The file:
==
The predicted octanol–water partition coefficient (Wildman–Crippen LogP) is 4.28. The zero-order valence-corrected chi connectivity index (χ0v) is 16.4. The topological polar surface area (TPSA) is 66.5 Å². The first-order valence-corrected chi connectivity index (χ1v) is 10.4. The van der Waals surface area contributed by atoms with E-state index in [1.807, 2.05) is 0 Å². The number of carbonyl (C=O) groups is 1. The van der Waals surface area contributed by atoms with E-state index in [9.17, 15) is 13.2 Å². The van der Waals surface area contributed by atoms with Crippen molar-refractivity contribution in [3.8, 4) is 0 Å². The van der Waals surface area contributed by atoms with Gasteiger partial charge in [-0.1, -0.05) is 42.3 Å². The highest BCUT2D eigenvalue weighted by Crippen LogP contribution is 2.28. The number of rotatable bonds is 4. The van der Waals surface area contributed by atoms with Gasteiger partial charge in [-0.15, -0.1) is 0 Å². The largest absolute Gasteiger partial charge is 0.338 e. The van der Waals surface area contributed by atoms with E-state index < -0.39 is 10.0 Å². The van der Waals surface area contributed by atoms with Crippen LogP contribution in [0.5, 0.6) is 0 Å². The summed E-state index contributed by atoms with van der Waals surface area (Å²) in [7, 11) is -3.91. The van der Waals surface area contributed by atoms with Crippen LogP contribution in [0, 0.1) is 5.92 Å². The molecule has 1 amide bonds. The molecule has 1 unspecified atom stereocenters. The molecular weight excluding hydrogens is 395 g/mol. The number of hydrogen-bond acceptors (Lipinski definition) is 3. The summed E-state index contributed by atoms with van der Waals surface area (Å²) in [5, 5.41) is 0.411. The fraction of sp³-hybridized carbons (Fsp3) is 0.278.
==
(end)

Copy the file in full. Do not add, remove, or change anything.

The predicted octanol–water partition coefficient (Wildman–Crippen LogP) is 4.28. The zero-order valence-corrected chi connectivity index (χ0v) is 16.4. The topological polar surface area (TPSA) is 66.5 Å². The first-order valence-corrected chi connectivity index (χ1v) is 10.4. The van der Waals surface area contributed by atoms with E-state index in [1.807, 2.05) is 0 Å². The number of carbonyl (C=O) groups is 1. The van der Waals surface area contributed by atoms with E-state index in [9.17, 15) is 13.2 Å². The van der Waals surface area contributed by atoms with Crippen molar-refractivity contribution in [3.8, 4) is 0 Å². The van der Waals surface area contributed by atoms with Gasteiger partial charge in [-0.1, -0.05) is 42.3 Å². The highest BCUT2D eigenvalue weighted by Crippen LogP contribution is 2.28. The number of rotatable bonds is 4. The van der Waals surface area contributed by atoms with Gasteiger partial charge in [-0.15, -0.1) is 0 Å². The largest absolute Gasteiger partial charge is 0.338 e. The van der Waals surface area contributed by atoms with E-state index < -0.39 is 10.0 Å². The van der Waals surface area contributed by atoms with Crippen LogP contribution in [0.5, 0.6) is 0 Å². The summed E-state index contributed by atoms with van der Waals surface area (Å²) in [7, 11) is -3.91. The van der Waals surface area contributed by atoms with Crippen LogP contribution in [0, 0.1) is 5.92 Å². The molecule has 1 amide bonds. The molecule has 1 unspecified atom stereocenters. The molecular weight excluding hydrogens is 395 g/mol. The number of hydrogen-bond acceptors (Lipinski definition) is 3. The summed E-state index contributed by atoms with van der Waals surface area (Å²) in [5, 5.41) is 0.411. The fraction of sp³-hybridized carbons (Fsp3) is 0.278.